Certain doctors can do a thin needle aspiration in their consulting room. This involves the doctor drawing fluid from the lump and sending it to a pathologist for analysis. Once the results come back (this usually takes about a week) the doctor will be able to determine whether the lump is benign or malignant and whether it should be removed.
- If any abnormalities are mentioned in the pathologist’s report, the patient will be admitted to hospital for the removal of the lump. The doctor will arrange for an operation and discuss the possibility of performing a frozen section with the patient (a frozen section is a procedure whereby the pathologist does a tissue analysis in the theatre to determine whether the lump is malignant or not).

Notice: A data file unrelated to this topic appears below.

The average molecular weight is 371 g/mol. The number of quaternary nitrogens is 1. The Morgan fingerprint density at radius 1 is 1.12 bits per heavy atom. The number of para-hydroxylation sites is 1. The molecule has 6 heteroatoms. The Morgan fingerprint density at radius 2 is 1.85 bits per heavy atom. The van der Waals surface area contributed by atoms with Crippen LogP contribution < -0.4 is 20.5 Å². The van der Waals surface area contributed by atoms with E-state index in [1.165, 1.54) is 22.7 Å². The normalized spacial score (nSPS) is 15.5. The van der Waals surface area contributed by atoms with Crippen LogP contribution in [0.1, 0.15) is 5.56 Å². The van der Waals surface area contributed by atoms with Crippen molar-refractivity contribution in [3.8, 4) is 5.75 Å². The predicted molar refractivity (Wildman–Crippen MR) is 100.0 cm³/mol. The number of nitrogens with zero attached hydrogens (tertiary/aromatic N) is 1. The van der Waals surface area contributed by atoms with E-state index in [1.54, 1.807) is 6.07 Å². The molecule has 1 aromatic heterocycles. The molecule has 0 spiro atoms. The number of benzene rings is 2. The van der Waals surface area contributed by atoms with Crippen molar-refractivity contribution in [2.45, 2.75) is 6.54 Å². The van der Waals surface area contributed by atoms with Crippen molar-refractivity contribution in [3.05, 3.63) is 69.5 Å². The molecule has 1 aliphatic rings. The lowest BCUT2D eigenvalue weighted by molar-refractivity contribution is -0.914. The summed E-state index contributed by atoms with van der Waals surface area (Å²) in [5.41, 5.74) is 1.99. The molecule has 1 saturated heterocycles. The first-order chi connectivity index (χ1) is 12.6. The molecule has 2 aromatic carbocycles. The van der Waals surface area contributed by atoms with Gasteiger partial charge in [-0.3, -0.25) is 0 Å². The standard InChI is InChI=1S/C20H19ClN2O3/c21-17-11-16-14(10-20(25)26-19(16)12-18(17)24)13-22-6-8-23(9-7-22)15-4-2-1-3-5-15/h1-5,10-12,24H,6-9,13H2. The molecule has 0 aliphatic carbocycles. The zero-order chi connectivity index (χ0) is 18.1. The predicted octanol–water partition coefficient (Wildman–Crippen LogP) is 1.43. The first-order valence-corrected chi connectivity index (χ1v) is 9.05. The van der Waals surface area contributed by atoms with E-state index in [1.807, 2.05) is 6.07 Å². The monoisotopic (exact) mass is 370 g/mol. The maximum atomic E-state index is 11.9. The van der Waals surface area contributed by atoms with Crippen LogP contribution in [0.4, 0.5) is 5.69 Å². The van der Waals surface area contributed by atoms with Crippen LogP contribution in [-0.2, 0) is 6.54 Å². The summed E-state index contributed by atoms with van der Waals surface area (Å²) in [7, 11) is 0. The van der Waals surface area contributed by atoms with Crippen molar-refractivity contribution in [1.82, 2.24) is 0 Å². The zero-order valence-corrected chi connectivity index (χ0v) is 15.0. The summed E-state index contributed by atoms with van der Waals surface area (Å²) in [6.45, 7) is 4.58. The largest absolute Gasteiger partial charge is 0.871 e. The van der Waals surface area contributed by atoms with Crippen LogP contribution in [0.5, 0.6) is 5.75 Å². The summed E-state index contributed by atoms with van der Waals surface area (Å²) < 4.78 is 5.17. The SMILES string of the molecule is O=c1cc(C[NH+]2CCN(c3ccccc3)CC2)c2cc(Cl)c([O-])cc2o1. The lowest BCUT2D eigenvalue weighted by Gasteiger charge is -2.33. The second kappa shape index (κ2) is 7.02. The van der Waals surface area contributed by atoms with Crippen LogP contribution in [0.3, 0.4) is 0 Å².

- The patient may not eat or drink anything for six hours prior to the operation.
- A drainage tube may be inserted if the lump is large.
- The patient is usually discharged on the same day but, if necessary, may need to stay in hospital overnight.
- The doctor will discuss the pathologist’s report as well as any further procedures with the patient.